This is taken from a handout my local Lutheran Pastor handed out (and has also written but I’m not quite sure) in Introduction to Lutheran Spirituality, a class that I have attended to learn about Lutheran spirituality. (Go figure <img src=” title=”Razz” />)

    Also from this same handout:

    [quote:xyvzs2wh]I realize that people do not have the same preferences. Some people within the Lutheran Church have crucifixes, and some intentionally do not. “Jesus, after all, is not dead but alive,” we are told. I suppose that if this is what a person thinks when they see a crucifix, they then should not have one. However, they should not think that those who do use a crucifix have the same idea about them.[/quote:xyvzs2wh]
    In a nutshell, Lutherans believe that both the bare cross and the crucifix show Christ’s salvation for us sinners.



    I don’t really think that it is fair to say Lutherans believe this or that. When discussing Lutherans, we have to remember there are a couple of issues. First the idea first proposed by Luther, that The only rule of life one is bound to is the Scripture, and that Each individual can interpret the Bible on his or her own, with no training, or understanding of the History or Context of the times, language, culture or direction. (From this we have thousands of Churches that all teach apposing doctrines. Secondly there is more than one Lutheran Church. Each teaches different doctrines, (If they all agreed there would be no need for the different groups which condemn one or the other teaching of the other Lutheran sects. Each takes or rejects those aspects of Luther’s writings, and interprets them according to what they think it means.



    The E.L.C.A’s or the Evangelical Lutheran Church of America are more liberal in the sense that they allow women to become pastors, etc. and the L.C.M.S or the Lutheran Church Missouri Synod are quite conservative and they are similar to Catholic teachings. (Take notice that I said similar. I stress in that sentence that of course they aren’t the same but are close.)

    These are the two local Lutheran churches in my area. I believe (of course I could be wrong, I’m not infallible,) that they “split” because of misinterpretation of scripture.

    The reason why I used “split” the way I did was that the Lutheran church didn’t split into other denominations such as the Anabaptist and the Calvinist denomination.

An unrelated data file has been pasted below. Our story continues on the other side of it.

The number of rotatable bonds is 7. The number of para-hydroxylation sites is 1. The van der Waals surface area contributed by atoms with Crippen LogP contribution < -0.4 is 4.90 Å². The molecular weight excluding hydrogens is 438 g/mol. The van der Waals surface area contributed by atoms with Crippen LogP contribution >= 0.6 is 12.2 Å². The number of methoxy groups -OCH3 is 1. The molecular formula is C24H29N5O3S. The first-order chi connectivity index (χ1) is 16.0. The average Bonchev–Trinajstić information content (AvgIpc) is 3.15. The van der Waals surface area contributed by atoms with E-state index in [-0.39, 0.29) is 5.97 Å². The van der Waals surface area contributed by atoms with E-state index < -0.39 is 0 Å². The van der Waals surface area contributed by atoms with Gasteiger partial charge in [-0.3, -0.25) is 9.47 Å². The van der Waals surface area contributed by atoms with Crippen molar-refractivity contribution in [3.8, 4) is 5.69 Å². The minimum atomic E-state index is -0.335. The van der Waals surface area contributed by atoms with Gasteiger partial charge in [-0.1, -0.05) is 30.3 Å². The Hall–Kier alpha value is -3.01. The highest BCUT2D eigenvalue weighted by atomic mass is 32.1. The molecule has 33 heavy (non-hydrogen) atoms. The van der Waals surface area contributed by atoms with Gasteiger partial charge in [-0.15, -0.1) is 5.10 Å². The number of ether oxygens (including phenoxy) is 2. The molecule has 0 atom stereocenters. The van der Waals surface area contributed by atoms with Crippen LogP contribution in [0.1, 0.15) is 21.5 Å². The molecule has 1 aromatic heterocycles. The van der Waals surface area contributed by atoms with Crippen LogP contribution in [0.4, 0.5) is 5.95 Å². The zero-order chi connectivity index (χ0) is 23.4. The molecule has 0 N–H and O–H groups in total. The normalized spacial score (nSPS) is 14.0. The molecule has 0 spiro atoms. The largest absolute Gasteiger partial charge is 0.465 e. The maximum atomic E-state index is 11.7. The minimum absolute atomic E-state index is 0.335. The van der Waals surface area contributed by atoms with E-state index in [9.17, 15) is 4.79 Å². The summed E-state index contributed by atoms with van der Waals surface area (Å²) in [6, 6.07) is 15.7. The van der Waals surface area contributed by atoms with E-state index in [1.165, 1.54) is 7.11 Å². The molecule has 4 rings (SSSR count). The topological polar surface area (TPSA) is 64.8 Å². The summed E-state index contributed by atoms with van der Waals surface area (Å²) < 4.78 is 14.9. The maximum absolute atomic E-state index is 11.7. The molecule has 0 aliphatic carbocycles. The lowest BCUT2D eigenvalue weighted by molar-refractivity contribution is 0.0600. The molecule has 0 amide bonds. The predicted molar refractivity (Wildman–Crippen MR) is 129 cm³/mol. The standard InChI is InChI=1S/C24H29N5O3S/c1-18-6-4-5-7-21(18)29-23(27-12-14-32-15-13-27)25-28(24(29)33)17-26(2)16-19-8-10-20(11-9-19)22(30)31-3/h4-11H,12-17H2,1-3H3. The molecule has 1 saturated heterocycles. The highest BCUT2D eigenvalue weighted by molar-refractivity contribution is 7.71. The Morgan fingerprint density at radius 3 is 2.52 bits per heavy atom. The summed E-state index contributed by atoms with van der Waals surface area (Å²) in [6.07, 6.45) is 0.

I may not be smart with my Bible. I may not be completely educated in both the Catholic and Lutheran doctrines but I’m trying to understand your statement
    as much as I can with what knowledge I have.

    Please excuse me of my incompetant knowledge.



    If we knew it all, Jesus would not have given us the Church as our guide, nor would He have had to promise to remain with it. He would not have promised the Holy Spirit to guide the Church. The Catholic Church has stood by the promise of Jesus, rather than the confusion of Protestantism, where everyone decides for himself what God means in the Scripture, we listen to what He says by listening to what the Church which He founded and authorized, and guards says.

    If I thought you where not really seeking the truth, I’d not reply to your questions, I would also not offer the links to other sites where you can find out more than my limited knowledge and typing skills.

    In that vein, here are some short audio answers to the typical Protestant Charges against the Catholic Church….




    Thank you so much for your help and insight LARobert <img src=” title=”Smile” />


    Andres Ortiz

    There is also WELS – Wisconsin Evangelical Lutheran Synod who are even more strict than the Missouri Synod.



    I’ve heard that they won’t allow boys to enter the Boy Scouts.

Viewing 12 posts - 1 through 12 (of 12 total)

You must be logged in to reply to this topic.